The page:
The purpose of this program is to provide Canadian fair and exhibition organizations with education, tools and resources to reach their full potential. Individuals will develop a credible foundation of knowledge, skills and abilities essential to perform all components of running a fair or exhibition organization. This is a voluntary designation program where those who meet established standards will be recognized.
Program delivery & Structure
The program is based on flexible learning schedules. Participants must complete each module’s readings and activities within a two-week timeframe but can do so whenever they can during those two weeks because there are no synchronous components. The content is primarily text-based to be accessible by the entire industry and driven to accommodate rural and remote areas. There are six, 8-week courses that participants will be required to complete. The courses that are mandatory to take are:
100: Running your organization
This course is the first step of your learning experience and will provide a broad infrastructure to support you as you run or assist in running your organization. It will help you approach your role (whatever that may be) with a systematic view of challenges and opportunities. This course is intended to broaden your perspective on the impact of a solid foundation.
CAFE 200 outlines the many different avenues through which your organization can engage new audiences. You will learn to approach your organization’s varied relationships in the most beneficial ways and to understand the unique needs of key audiences you hope to engage with. this course is intended to emphasize the importance of diversity and inclusion while broadening your perspective on the impact of people, the value of communication and the importance of community.
300: Supporting diversification
This course encourages students to explore what is possible for their organization by embracing change and striving for innovation. It explores how an organization can expand its vision using various tools including a variety of business and organizational models, risk assessments to evaluate the challenges facing the organization, and surveys to help better design events for visitors. Finally, CAFE 300 will go over the importance of research and benchmarking to not only understand sector trends but also to help systematically evaluate and measure success.
400: Financial management practices
This course will cover the most important aspects of financial management practices from bookkeeping basics to financial decision-making using budgets and forecasts. Going above and beyond the basics of financial management, students will also finish the course with an excellent understanding of the crucial skills needed for grant writing, forming partnerships, attracting sponsors, and fundraising.
500: Leadership and governance
The fifth course in the designation program focuses on the leadership of an organization from the basics of understanding governance through to the many different roles and leadership structures that apply to organizations. This course will also delve into the details of protocols and practices for efficient meetings and the importance of oversight, due diligence and liability as well as how to plan and develop an organization's board. Students will also leave this course with a concrete understanding of governance documents and procedures to help formalize the leadership structure that works best for them.
600: Event planning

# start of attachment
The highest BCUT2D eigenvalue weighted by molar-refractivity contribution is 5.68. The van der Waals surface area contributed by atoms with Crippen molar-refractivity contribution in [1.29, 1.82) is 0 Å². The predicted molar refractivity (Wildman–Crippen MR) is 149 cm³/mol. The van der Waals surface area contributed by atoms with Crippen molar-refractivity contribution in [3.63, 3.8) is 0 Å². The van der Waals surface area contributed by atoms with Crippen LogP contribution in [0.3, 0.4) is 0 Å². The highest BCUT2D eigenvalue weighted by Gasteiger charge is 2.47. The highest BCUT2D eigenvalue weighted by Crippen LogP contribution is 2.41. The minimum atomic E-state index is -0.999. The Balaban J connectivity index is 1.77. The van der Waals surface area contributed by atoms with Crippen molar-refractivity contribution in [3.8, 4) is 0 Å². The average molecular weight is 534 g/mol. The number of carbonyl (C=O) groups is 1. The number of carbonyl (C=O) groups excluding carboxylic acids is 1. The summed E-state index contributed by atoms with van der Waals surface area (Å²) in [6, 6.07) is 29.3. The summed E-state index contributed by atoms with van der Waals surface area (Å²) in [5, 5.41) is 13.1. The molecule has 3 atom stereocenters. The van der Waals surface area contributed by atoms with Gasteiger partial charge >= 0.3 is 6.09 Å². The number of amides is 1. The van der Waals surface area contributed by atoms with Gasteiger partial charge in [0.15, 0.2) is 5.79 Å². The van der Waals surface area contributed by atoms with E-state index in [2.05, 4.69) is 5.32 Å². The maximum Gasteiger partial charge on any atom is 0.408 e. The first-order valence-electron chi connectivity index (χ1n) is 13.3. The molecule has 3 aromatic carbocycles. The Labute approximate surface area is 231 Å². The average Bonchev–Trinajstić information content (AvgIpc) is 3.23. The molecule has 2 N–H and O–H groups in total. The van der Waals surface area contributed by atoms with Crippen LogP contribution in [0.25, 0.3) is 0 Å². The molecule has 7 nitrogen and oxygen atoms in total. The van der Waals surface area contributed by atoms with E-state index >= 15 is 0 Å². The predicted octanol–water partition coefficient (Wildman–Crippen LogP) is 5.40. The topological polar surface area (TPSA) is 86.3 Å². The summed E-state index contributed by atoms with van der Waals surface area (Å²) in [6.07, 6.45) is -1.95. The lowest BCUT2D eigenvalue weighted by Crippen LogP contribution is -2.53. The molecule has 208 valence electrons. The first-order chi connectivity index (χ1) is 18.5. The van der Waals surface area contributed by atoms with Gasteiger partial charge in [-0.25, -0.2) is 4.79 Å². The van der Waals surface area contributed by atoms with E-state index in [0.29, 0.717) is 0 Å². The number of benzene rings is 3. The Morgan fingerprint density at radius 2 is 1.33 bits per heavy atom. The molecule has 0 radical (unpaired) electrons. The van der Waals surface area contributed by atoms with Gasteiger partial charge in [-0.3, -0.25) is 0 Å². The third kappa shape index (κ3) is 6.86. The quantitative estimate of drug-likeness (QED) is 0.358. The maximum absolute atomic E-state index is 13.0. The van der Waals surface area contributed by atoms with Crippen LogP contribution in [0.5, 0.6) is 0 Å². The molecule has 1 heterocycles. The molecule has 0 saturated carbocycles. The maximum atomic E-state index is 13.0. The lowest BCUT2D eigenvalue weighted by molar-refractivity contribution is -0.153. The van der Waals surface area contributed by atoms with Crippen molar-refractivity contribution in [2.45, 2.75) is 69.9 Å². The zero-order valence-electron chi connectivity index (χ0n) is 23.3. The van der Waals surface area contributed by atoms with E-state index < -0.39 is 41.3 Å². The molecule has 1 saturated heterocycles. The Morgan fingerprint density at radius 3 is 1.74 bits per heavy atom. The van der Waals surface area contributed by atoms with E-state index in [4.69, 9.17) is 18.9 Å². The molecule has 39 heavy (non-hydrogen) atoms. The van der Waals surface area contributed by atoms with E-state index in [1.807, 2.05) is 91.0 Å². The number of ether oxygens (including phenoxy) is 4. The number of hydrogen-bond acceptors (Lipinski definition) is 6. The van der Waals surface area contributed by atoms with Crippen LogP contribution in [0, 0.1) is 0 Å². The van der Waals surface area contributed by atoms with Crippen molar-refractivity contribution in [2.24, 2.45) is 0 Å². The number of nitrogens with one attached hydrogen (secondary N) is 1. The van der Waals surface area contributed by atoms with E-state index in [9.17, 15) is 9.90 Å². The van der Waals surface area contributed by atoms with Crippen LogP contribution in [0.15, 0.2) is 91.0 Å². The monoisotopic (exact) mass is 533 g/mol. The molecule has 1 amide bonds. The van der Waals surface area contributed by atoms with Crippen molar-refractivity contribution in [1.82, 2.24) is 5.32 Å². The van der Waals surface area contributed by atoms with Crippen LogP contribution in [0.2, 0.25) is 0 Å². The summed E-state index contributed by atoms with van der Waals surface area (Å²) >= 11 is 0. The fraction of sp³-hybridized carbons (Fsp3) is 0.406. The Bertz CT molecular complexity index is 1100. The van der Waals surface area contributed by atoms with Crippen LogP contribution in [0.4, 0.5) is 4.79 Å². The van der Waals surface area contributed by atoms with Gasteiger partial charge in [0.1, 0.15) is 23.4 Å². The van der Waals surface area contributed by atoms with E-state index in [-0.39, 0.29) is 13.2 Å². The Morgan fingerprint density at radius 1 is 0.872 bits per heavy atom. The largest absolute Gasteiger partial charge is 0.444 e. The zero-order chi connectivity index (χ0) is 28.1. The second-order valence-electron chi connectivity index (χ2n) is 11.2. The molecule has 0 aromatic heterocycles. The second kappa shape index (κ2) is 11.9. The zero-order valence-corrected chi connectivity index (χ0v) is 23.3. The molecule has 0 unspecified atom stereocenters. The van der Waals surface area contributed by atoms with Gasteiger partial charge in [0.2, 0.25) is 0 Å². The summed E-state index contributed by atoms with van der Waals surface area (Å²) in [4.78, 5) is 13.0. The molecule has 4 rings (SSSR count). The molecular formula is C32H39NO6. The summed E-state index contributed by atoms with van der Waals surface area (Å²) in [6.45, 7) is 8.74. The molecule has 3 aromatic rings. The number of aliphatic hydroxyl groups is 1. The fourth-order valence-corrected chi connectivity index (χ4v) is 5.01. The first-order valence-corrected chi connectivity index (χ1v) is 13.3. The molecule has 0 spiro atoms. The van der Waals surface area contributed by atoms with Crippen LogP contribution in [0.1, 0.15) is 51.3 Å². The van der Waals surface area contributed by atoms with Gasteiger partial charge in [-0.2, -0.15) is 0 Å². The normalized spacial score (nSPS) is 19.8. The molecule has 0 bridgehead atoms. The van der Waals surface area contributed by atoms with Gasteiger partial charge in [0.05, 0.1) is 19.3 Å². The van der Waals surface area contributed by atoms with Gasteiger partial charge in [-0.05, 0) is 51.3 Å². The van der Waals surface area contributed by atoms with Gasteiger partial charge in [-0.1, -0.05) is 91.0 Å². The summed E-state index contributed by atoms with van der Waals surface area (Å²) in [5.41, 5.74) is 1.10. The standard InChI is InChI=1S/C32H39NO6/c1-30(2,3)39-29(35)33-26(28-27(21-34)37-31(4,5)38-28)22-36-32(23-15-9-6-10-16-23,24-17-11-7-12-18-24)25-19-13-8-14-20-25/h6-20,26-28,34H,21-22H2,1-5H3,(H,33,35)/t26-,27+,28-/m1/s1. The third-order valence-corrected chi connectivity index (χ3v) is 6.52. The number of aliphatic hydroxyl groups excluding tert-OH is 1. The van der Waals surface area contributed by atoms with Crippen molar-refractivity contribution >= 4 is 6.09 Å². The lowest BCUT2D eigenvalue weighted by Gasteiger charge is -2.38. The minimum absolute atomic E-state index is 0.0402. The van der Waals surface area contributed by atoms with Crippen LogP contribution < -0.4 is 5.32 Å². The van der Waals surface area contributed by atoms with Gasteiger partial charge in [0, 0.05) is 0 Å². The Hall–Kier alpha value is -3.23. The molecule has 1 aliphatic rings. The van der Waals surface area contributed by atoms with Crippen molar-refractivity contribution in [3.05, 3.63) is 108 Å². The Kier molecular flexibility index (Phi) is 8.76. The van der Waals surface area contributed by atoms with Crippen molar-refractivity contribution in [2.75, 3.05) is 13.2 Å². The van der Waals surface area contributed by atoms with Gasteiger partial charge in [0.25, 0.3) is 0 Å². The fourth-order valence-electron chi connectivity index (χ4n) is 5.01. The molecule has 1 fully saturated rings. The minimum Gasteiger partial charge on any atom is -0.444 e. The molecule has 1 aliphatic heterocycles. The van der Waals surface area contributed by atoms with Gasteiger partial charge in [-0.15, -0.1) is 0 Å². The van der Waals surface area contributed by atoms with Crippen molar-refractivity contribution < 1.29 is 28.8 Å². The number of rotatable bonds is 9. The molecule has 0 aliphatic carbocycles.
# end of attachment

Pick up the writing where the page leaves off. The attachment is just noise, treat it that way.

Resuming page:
The final course in this program is about the ins and outs of planning a successful event. This course will look at the broad categories of community event planning and event design before getting into the details of project management (including several crucial tools) as well as the importance of understanding logistics and thorough planning methods. Students will also gain insight into tips and tricks when it comes to customer service before finally ending the course with a reminder of the value of continuous improvement through innovation and evolution.
Welcome to the final component of the CAFE Designation Program. In this section, you will apply the strategies and learnings from the previous courses to do a deep dive on a specific topic of your choice. Upon selecting a topic, you will then put together a report that touches on as many of the learning outcomes as possible to improve the selected topic for an organization of your choice.
You may choose to use your organization, another organization, or a hypothetical organization.
In each week of the program, participants will be required to complete readings (including at least one chapter from the newly designed Canadian Fair & Exhibition Organization Management Book), participate in two discussion groups, share a minimum of one best practice related to the learning outcomes and complete a multiple-choice quiz.
Multiple weeks are also entirely dedicated to completing assignments. To be awarded full participation points, you must participate in each discussion group by not only providing your comment but also by commenting on two of your colleagues’ posts in each discussion. Participation is a key component of evaluation to enhance the learning experience.
There is also a short mid-term assignment as well as a final assignment. No course material, discussion forums, or quizzes will be required the week these assignments are due. We encourage participants to use the assignment as an exercise for their organization to maximize the value of the assignment. Finally, there is a capstone project after all courses have been completed. Courses will be offered twice a year, commencing the first week of October and the first week of February. Students have a maximum of five (5) years to complete all courses to receive their designation.